9.   The Mystery of the Kingdom of God (Mark 4:10-12)

The teaching of Jesus is central to the four Gospels. The essential component of his message, at least in Mark’s Gospel, concerns the Kingdom of God. In Mark 4:11 Jesus characterizes this teaching about the Kingdom as a "mystery" that "has been given" specifically to those who constitute his disciples.

We have some familiarity with the term "mystery" through Paul’s letters. Several times he rejoices in the fact that the "mystery" of the Messiah that has been given to him and through him to the Gentiles (Eph. 3:9;Col. 1:25-27). However, we generally do not associate this term with Jesus’ teaching. Yet, here it is, embedded in a very significant text and located at a crucial point in Jesus’ mentoring of his disciples.

In Mark 4 Jesus considers the possession of this "mystery of the Kingdom" as the critical difference between those who have committed themselves to him and "those on the outside". By attaching themselves to Jesus, people have the opportunity to receive and understand this mystery. For those who reject Jesus and remain outside of his circle – "all things happen in parables" (or riddles?). They do not have access to this mystery. Jesus’ paraphrase of Isaiah 6:9-10 (Mark 4:12) indicates the blindness and ignorance which prevents them from experiencing repentance and forgiveness.

The formulation Mark uses in reporting Jesus’ words (4:11) includes the term "has been given". Passive forms in Mark often imply that God is the hidden agent and this probably is the case here as well. It is God’s actions in the Messiah that bring this mystery into the lives of these people. As Jesus proclaimed in Mark 1:15 "the time has been fulfilled" and this timing is in accordance with God’s schedule. Jesus’ actions and message are in complete harmony with God’s will. As the history of God’s people demonstrates, God’s revelations are always His gifts to us.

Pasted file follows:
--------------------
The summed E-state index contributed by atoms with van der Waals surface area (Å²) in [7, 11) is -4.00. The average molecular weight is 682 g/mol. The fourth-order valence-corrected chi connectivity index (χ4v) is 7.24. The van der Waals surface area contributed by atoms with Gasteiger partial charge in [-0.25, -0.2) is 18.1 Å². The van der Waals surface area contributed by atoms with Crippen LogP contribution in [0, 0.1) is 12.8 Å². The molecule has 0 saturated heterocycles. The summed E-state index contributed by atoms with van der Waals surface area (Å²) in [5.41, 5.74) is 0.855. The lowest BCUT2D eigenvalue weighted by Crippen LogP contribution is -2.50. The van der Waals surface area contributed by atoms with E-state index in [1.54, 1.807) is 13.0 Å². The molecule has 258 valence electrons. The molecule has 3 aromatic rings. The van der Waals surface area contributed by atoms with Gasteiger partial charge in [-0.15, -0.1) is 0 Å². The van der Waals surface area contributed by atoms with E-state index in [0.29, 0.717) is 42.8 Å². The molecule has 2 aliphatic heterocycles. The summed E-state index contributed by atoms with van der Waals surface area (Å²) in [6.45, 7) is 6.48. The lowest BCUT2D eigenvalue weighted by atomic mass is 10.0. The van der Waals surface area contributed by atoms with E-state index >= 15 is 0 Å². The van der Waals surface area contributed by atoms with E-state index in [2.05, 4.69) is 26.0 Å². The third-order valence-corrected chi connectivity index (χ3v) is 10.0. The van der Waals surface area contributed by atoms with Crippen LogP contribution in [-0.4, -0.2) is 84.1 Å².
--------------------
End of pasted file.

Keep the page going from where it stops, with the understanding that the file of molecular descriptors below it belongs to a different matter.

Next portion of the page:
But what about this term "mystery"? Why does Jesus choose to use it here and specifically in conjunction with the concept of the Kingdom? Here we enter the world of apocalyptic ideas. Daniel’s visionary experiences probably form the background for this term. In Daniel 2 Nebuchadnezzar requires his advisors to tell him what his dream was and what it means. None can do it and all are sentenced to death. This punishment extends even to Daniel. When he discovers what has happened he requests opportunity to respond to the king’s demand. Daniel’s confidence is in the "God in heaven who reveals mysteries" (2:28-29). This God "reveals deep and hidden things" (2:22). Daniel’s term "mystery" connotes secret things known to God and that He may, from time to time, choose to reveal to human beings. There is a sense of divine order and scheduling that God has devised and is known only to Him, but that directs our human affairs.

When Jesus defines his message of the Kingdom as a "mystery" he is tapping into this language. God has His plans all in place for the implementation and extension of His Kingdom. This includes His Messiah, Jesus. Now, as Jesus has "come forth", this mystery or God’s secret plans for His Kingdom, becomes discernible to human beings. This is God’s gift to those who by faith perceive in Jesus the centre piece of God’s Kingdom work.

What we do with this gift, this awesome, Kingdom revelation, defines our discipleship.


  1. All that we know about God and His plans is His gracious gift to us. God knows the end from the beginning. He reveals "deep and hidden things" according to His own purpose. Our response of faith is to have confidence that God’s plans are in place, are perfect, and are for good.
  2. We today have access to the "mystery of the Kingdom of God" because Jesus came and provides for us the way to repent, receive forgiveness and join God’s royal family.

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